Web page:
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Senate Bill 256 would change Florida's unions

Posted at 8:06 PM, Mar 23, 2023
and last updated 2023-03-23 20:06:06-04

TALLAHASSEE, Fla. (WTXL) — Senate Bill 256 is changing how unions will operate in the state of Florida. Senator Blaise Ingoglia explains that it will require members to sign a membership authorization form that recognizes Florida as a right to work state starting January 1. It would also make it so dues have to be paid directly to a union instead of it being taken from an employees paycheck. Plus:

"Unions negotiating on issues with members and non-members should have at least 60 percent of eligible members paying dues," Senator Ingoglia explained.

Dozens of people were outside the senate chambers at the State Capitol Thursday to protest the bill including Jordan Scott, president of the big bend labor chapter of the central labor council. He's also a member of the Florida state university graduate assistants united. He said he was protesting what he calls union busting.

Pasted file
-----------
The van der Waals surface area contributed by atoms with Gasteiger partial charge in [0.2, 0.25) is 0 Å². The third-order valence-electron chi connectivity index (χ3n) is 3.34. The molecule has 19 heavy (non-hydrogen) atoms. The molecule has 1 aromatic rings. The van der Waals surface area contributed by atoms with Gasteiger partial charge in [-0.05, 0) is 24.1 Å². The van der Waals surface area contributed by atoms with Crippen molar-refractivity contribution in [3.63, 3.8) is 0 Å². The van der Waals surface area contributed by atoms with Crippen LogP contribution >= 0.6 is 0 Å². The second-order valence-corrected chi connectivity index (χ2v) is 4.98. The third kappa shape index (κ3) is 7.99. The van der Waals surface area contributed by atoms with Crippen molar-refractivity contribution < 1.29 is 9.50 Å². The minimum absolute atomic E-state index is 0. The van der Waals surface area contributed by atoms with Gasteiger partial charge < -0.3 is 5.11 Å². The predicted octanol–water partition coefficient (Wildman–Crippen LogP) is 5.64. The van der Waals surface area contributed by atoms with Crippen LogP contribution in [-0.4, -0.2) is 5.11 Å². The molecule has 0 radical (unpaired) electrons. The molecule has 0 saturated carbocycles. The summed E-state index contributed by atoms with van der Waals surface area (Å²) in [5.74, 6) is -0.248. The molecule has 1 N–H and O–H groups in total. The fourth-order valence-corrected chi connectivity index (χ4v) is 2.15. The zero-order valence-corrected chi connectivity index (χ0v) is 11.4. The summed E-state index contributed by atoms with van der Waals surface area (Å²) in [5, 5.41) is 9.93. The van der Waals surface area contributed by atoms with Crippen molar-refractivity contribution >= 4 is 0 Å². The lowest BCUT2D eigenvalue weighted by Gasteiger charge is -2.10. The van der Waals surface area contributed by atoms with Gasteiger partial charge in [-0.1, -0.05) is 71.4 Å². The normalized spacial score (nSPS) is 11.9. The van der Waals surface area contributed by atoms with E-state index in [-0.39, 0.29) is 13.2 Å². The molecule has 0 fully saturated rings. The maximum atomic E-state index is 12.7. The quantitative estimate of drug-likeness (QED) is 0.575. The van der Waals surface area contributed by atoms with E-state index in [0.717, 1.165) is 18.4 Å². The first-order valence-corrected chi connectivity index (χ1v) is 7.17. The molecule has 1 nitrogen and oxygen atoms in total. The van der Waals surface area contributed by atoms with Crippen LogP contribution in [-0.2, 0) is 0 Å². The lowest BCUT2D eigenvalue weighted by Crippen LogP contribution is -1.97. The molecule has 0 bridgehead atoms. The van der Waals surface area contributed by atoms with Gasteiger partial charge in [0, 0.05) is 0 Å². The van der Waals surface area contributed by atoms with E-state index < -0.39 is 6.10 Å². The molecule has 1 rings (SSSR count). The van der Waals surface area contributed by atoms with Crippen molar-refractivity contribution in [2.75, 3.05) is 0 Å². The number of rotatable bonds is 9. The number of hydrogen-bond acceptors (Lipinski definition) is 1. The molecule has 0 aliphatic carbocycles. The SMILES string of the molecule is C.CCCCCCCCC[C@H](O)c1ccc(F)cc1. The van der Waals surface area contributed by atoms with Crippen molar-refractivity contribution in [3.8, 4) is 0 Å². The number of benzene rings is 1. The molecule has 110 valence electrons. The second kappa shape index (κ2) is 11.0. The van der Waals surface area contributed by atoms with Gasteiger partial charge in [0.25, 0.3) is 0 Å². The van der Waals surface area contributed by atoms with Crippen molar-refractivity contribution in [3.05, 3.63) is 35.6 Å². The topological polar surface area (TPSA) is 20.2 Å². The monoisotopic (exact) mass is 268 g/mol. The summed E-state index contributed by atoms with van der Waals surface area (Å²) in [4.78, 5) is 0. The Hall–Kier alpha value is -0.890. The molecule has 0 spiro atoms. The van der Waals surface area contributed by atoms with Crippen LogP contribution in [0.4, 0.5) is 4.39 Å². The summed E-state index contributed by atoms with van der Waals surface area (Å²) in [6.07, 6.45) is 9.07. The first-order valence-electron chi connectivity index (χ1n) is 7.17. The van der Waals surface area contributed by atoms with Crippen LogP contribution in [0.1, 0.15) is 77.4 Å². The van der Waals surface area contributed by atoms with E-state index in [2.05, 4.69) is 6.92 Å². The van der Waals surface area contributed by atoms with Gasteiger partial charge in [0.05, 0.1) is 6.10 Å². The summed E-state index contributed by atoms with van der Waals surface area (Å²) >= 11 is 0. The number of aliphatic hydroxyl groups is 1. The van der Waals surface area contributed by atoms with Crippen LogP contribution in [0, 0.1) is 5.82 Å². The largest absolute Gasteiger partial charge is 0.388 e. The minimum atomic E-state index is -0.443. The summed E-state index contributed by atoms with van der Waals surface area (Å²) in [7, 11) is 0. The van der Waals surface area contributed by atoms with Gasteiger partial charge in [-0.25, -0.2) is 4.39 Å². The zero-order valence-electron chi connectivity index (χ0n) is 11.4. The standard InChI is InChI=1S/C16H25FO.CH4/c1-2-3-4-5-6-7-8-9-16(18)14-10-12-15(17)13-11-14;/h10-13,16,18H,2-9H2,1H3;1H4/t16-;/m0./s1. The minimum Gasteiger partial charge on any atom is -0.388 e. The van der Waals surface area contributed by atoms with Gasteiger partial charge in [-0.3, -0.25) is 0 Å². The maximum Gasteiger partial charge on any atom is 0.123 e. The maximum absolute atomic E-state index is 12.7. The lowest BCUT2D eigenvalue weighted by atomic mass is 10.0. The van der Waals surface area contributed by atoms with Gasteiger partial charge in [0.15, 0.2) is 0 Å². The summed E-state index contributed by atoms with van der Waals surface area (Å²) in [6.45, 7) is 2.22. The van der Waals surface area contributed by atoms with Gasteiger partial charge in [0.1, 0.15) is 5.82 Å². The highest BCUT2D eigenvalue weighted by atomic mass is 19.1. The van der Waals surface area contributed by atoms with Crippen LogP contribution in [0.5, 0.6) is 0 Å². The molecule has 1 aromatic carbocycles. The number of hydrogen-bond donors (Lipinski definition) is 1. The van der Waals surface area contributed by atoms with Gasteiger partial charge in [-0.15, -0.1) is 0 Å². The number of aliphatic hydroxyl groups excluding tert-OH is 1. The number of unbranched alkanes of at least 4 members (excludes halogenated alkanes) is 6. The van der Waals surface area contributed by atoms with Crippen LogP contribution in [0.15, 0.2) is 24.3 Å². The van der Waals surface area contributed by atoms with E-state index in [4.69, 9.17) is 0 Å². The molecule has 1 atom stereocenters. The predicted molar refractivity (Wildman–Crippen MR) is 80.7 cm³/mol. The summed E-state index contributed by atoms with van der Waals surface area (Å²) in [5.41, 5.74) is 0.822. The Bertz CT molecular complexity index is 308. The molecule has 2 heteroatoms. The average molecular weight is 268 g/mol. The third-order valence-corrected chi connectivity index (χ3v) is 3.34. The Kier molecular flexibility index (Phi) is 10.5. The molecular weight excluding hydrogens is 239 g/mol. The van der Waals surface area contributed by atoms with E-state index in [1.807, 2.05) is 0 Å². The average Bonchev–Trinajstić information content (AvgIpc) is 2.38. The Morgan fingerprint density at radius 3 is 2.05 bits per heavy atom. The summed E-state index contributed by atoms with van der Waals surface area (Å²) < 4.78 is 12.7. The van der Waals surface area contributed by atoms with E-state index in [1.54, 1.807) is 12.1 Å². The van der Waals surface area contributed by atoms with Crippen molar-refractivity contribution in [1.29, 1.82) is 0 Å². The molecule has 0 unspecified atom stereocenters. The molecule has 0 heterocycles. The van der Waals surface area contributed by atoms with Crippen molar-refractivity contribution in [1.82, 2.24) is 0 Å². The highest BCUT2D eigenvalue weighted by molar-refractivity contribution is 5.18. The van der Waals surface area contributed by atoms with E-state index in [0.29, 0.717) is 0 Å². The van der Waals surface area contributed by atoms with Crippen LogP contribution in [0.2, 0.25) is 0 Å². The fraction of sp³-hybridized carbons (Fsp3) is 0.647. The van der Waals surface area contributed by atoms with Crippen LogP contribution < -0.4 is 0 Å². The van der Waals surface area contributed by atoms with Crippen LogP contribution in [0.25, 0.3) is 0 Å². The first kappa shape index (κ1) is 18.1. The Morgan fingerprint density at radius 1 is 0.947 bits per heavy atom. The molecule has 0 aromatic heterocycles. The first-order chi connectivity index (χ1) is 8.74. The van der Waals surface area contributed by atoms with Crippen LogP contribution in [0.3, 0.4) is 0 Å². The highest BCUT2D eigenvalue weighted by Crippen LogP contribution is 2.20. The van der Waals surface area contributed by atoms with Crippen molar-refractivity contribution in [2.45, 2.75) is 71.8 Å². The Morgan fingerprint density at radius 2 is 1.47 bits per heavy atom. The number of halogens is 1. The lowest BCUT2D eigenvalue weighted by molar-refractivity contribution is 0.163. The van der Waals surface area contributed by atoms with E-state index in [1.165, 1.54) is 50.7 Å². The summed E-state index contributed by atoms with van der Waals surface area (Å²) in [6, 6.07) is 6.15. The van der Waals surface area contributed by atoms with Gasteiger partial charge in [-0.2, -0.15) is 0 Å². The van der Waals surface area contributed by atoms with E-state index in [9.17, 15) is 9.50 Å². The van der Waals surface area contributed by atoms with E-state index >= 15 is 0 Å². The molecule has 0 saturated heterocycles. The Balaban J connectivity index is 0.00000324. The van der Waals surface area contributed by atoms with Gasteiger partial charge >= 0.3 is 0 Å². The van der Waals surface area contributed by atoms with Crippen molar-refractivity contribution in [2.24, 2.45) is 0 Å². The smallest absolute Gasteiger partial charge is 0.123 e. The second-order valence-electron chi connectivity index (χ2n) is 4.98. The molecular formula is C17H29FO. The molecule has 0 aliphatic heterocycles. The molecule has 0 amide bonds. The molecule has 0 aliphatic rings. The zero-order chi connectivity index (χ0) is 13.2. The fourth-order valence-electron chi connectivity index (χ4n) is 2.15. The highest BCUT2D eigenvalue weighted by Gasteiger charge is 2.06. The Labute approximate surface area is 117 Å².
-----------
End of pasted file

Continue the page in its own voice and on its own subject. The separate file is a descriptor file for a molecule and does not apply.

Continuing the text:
"They're attacking our public sector unions through this SB 256 and we want to make sure the senators vote no on this bill," Scott said.

Scott said he believes if this bill passes it could hurt jobs that are known for having unions. He uses teachers as an example.

"Essentially the only barrier between teachers and fighting back for teachers, students, and parents against what the state government has been doing. You can guarantee if they lose their collective bargain, teachers won't want to come to Florida."

Robert Arnold came from Gainesville to protest today... he says SB 256 is not the first time the state has tried to change how unions work.

"It's gone before the house and the senate, year after year trying to raise that because they know the harder unattainable it is the harder it is to maintain membership," Arnold said. "Because the ultimate goal is to decertify us and make us go away."

According to the bill history, it had a first reading March 21 for the fiscal policy committee.